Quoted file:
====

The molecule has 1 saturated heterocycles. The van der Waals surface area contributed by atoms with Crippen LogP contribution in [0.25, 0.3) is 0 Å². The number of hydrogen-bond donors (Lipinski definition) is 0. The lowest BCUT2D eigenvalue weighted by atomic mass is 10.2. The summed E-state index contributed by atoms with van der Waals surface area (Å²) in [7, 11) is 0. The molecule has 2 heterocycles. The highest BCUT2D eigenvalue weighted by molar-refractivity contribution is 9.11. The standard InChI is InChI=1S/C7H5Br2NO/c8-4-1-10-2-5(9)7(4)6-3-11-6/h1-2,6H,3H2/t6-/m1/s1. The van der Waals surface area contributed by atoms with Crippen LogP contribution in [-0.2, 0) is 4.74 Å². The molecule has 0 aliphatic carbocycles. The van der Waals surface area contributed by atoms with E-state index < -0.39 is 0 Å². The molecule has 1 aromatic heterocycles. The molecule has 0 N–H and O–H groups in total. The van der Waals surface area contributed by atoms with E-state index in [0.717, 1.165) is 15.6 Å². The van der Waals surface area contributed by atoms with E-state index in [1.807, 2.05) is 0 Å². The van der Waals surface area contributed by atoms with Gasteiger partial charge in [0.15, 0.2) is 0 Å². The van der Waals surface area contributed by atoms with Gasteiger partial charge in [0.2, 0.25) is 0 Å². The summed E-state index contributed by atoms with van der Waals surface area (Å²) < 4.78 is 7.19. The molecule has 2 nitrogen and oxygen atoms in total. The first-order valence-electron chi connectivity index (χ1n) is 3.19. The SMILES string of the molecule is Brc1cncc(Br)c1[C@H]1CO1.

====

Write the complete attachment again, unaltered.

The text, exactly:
The molecule has 1 saturated heterocycles. The van der Waals surface area contributed by atoms with Crippen LogP contribution in [0.25, 0.3) is 0 Å². The number of hydrogen-bond donors (Lipinski definition) is 0. The lowest BCUT2D eigenvalue weighted by atomic mass is 10.2. The summed E-state index contributed by atoms with van der Waals surface area (Å²) in [7, 11) is 0. The molecule has 2 heterocycles. The highest BCUT2D eigenvalue weighted by molar-refractivity contribution is 9.11. The standard InChI is InChI=1S/C7H5Br2NO/c8-4-1-10-2-5(9)7(4)6-3-11-6/h1-2,6H,3H2/t6-/m1/s1. The van der Waals surface area contributed by atoms with Crippen LogP contribution in [-0.2, 0) is 4.74 Å². The molecule has 0 aliphatic carbocycles. The van der Waals surface area contributed by atoms with E-state index < -0.39 is 0 Å². The molecule has 1 aromatic heterocycles. The molecule has 0 N–H and O–H groups in total. The van der Waals surface area contributed by atoms with E-state index in [0.717, 1.165) is 15.6 Å². The van der Waals surface area contributed by atoms with E-state index in [1.807, 2.05) is 0 Å². The van der Waals surface area contributed by atoms with Gasteiger partial charge in [0.15, 0.2) is 0 Å². The van der Waals surface area contributed by atoms with Gasteiger partial charge in [0.2, 0.25) is 0 Å². The summed E-state index contributed by atoms with van der Waals surface area (Å²) < 4.78 is 7.19. The molecule has 2 nitrogen and oxygen atoms in total. The first-order valence-electron chi connectivity index (χ1n) is 3.19. The SMILES string of the molecule is Brc1cncc(Br)c1[C@H]1CO1.